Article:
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Palm House, Royal Botanic Gardens, Kew
Kew Gardens, Richmond, Greater London, UK
Palm House, Royal Botanic Gardens, Kew
associated engineer
Richard Turner
date  1844 - October 1848
era  Victorian  |  category  Building  |  reference  TQ185770
ICE reference number  HEW 366
photo  Jane Joyce
Structurally the most important building in the Royal Botanic Gardens at Kew. The wrought iron rolling techniques used to construct its frame were borrowed from ship building and employed architecturally for the first time here. The curved profile of the greenhouse maximises light for the plants, and the climate control system employed was state-of-the-art technology for the period. The Palm House is Grade I listed and has been refurbished.
The Royal Botanic Gardens were created in 1759 for Augusta, Princess of Wales, who lived at Kew Palace (TQ184774). In 1841, botanist Sir William Jackson Hooker (1785-1865) was appointed Director of the gardens and he opened them to the public. The grounds have been extended and now cover more than 49 hectares.
Hooker recognised the need for more greenshouses, to display tropical plants and palms from around the world. In 1843, Richard Turner (1798-1881) of the Hammersmith Ironworks in Dublin visited London in connection with a winter garden at Regent’s Park, going on to meet Hooker in January 1844 and impressing him with plans for a palm house at Kew.
Architect Decimus Burton (1800-81) also had ideas for a palm house here and proposed an elegant arched cross-shaped building framed in cast iron. His proposed two-tier curvilinear building profile was similar to that of the Chatsworth Conservatory (completed 1840, dem. 1920) designed by Joseph Paxton (1803-65), and required a large number of internal columns.
By contrast, Turner suggested wrought iron for the arch ribs — its lightness and tensile strength enabling the roof to span 15.2m between columns. And so the Palm House at Kew became the first architectural building to use the newly patented Kennedy & Vernon rolled wrought iron I-beams, designed originally for ship decks.
The building's design was finalised in March and April 1844. Its appearance was refined by reducing the length of the middle section and adding flanking wings. Burton moderated the exuberance of Turner’s ornamental detailing and Hooker selected thes location, west of The Pond, in an area that previously held a lake.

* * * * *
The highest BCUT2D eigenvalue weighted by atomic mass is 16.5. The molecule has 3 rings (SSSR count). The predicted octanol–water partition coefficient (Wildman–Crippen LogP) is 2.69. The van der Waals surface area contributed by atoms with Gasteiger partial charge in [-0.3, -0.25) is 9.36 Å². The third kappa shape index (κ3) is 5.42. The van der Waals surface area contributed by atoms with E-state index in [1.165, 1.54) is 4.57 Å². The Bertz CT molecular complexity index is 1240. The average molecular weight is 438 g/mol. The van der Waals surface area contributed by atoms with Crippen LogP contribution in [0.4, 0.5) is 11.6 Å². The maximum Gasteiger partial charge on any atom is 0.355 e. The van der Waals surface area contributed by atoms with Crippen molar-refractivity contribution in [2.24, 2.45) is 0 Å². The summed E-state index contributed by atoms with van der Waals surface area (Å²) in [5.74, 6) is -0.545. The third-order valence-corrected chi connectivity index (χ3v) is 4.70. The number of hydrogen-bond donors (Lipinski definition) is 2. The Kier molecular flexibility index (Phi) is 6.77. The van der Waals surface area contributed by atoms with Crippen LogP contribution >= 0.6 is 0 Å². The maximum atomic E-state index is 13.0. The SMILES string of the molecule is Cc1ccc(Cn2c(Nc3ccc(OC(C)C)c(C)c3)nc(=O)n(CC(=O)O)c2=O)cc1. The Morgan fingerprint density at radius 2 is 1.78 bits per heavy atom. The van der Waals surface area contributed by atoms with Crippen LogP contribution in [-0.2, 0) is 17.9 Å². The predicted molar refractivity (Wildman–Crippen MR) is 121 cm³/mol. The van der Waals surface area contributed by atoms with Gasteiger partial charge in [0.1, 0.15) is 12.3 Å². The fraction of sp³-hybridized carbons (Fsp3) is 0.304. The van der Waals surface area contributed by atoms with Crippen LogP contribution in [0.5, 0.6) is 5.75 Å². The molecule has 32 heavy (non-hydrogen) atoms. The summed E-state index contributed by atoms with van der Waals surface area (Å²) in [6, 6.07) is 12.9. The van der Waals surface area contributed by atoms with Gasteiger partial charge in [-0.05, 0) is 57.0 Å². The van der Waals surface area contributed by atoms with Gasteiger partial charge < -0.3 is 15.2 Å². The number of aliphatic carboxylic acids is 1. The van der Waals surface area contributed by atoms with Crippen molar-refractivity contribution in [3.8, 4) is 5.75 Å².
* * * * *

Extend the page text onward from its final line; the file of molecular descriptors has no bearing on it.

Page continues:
The Palm House is 110.5m long, with 5,500 components and 16,000 panes of glass. Its central upper vault is rectangular in plan, 41.9m long, 30.5m wide and 19.2m high. A galleried walkway between the two curved tiers is accessed from spiral stairs at either end of the upper vault. Each of the two wings is a single barrel vault 10.1m high ending in a hemispherical apse. Like the upper vault, the wings include clerestory windows, around 1m in height.
The structural wrought iron ribs were rolled at Malins & Rawlinson's works at Millwall under licence to Kennedy & Vernon of Liverpool. They left Millwall as straight I-beams 229mm deep, were shipped to Turner's works in Dublin for joining and rolling to the correct curve and then shipped back to Kew. The first one was erected on 15th October 1845.
The ribs are spaced at 3.8m centres, with diagonal arch ribs defining the corners of the upper vault. The ribs are braced by horizontal purlins consisting of cast iron tubes containing post-tensioned wrought iron ties 38mm in diameter, patented by Turner in 1846. The upper tier is supported on 20 tubular cast iron columns, 10 each side of the central aisle, which take rainwater to cisterns in the building.
Turner also designed the 50mm deep T-section sash bars that run from the base to apex of the vaults, with swivelling sashes at clerestory and gallery levels and sliding sashes on the roof. The curved and lapped glass panes between the sashes are 914mm long and 241mm wide, held in place with putty.
The curvilinear shape of the Palm House maximises daylight — the sun’s rays are perpendicular to some part of the glazing whatever the season. Though useful for hothouses designed for fruit growing, large areas of clear glass are not ideal for light-sensitive rainforest plants. Shielding them from leaf burn with roof blinds was not considered an option. In 1845-7, experiments by Robert Hunt (1807-87) showed that manganese oxide-free glass, tinted green with copper oxide, diffuses solar gain and approximates the light conditions in a tropical forest.
To provide the warm humid atmosphere the plants require, a heating plant, powered by 12 coal-fired boilers patented by Burbidge, Healy & Co, was installed in the basement cellars. The hot water produced fed steam radiators and flowed through some 8.5km of underfloor pipes laid under 1.2m square cast iron gratings.
The fuel was delivered through a 170m tramway tunnel from a coal bunker near a 32.6m Italianate brick chimney (TQ187768) used to expel flue gases. The chimney also contained a water tank that fed perforated pipes in the glasshouse for the watering of tall plants. In the early days, all the plants were presented in large timber containers or clay pots.